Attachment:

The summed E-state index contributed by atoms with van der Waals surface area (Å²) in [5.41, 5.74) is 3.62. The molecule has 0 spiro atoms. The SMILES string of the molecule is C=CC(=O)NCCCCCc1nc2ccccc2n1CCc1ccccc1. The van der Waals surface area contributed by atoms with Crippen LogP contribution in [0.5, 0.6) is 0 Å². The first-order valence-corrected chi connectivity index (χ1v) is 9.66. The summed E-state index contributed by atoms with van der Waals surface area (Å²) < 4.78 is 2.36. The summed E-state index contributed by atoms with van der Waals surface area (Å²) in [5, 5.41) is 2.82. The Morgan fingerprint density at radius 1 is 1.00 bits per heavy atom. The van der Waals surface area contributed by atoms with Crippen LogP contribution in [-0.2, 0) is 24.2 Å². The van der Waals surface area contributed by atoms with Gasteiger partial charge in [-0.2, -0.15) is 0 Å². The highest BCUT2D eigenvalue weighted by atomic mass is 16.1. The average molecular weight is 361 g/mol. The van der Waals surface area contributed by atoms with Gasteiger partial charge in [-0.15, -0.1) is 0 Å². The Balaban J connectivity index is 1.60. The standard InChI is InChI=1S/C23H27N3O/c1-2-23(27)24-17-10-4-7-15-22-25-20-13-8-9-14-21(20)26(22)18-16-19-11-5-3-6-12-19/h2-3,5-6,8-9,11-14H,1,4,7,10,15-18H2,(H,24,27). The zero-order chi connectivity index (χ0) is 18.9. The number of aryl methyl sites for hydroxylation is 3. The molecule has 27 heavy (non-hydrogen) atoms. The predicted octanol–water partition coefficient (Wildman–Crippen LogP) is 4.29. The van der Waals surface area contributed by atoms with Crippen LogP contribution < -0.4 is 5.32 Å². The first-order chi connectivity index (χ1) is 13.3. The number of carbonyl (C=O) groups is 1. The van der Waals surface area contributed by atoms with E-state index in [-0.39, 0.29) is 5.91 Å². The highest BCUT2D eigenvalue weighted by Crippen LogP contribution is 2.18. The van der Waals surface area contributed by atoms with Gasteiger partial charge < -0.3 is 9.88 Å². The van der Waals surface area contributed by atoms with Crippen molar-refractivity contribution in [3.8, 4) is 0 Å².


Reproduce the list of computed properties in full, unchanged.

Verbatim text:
The summed E-state index contributed by atoms with van der Waals surface area (Å²) in [5.41, 5.74) is 3.62. The molecule has 0 spiro atoms. The SMILES string of the molecule is C=CC(=O)NCCCCCc1nc2ccccc2n1CCc1ccccc1. The van der Waals surface area contributed by atoms with Crippen LogP contribution in [0.5, 0.6) is 0 Å². The first-order valence-corrected chi connectivity index (χ1v) is 9.66. The summed E-state index contributed by atoms with van der Waals surface area (Å²) < 4.78 is 2.36. The summed E-state index contributed by atoms with van der Waals surface area (Å²) in [5, 5.41) is 2.82. The Morgan fingerprint density at radius 1 is 1.00 bits per heavy atom. The van der Waals surface area contributed by atoms with Crippen LogP contribution in [-0.2, 0) is 24.2 Å². The van der Waals surface area contributed by atoms with Gasteiger partial charge in [-0.2, -0.15) is 0 Å². The highest BCUT2D eigenvalue weighted by atomic mass is 16.1. The average molecular weight is 361 g/mol. The van der Waals surface area contributed by atoms with Gasteiger partial charge in [-0.15, -0.1) is 0 Å². The Balaban J connectivity index is 1.60. The standard InChI is InChI=1S/C23H27N3O/c1-2-23(27)24-17-10-4-7-15-22-25-20-13-8-9-14-21(20)26(22)18-16-19-11-5-3-6-12-19/h2-3,5-6,8-9,11-14H,1,4,7,10,15-18H2,(H,24,27). The zero-order chi connectivity index (χ0) is 18.9. The number of aryl methyl sites for hydroxylation is 3. The molecule has 27 heavy (non-hydrogen) atoms. The predicted octanol–water partition coefficient (Wildman–Crippen LogP) is 4.29. The van der Waals surface area contributed by atoms with Crippen LogP contribution < -0.4 is 5.32 Å². The first-order chi connectivity index (χ1) is 13.3. The number of carbonyl (C=O) groups is 1. The van der Waals surface area contributed by atoms with E-state index in [-0.39, 0.29) is 5.91 Å². The highest BCUT2D eigenvalue weighted by Crippen LogP contribution is 2.18. The van der Waals surface area contributed by atoms with Gasteiger partial charge < -0.3 is 9.88 Å². The van der Waals surface area contributed by atoms with Crippen molar-refractivity contribution in [3.8, 4) is 0 Å².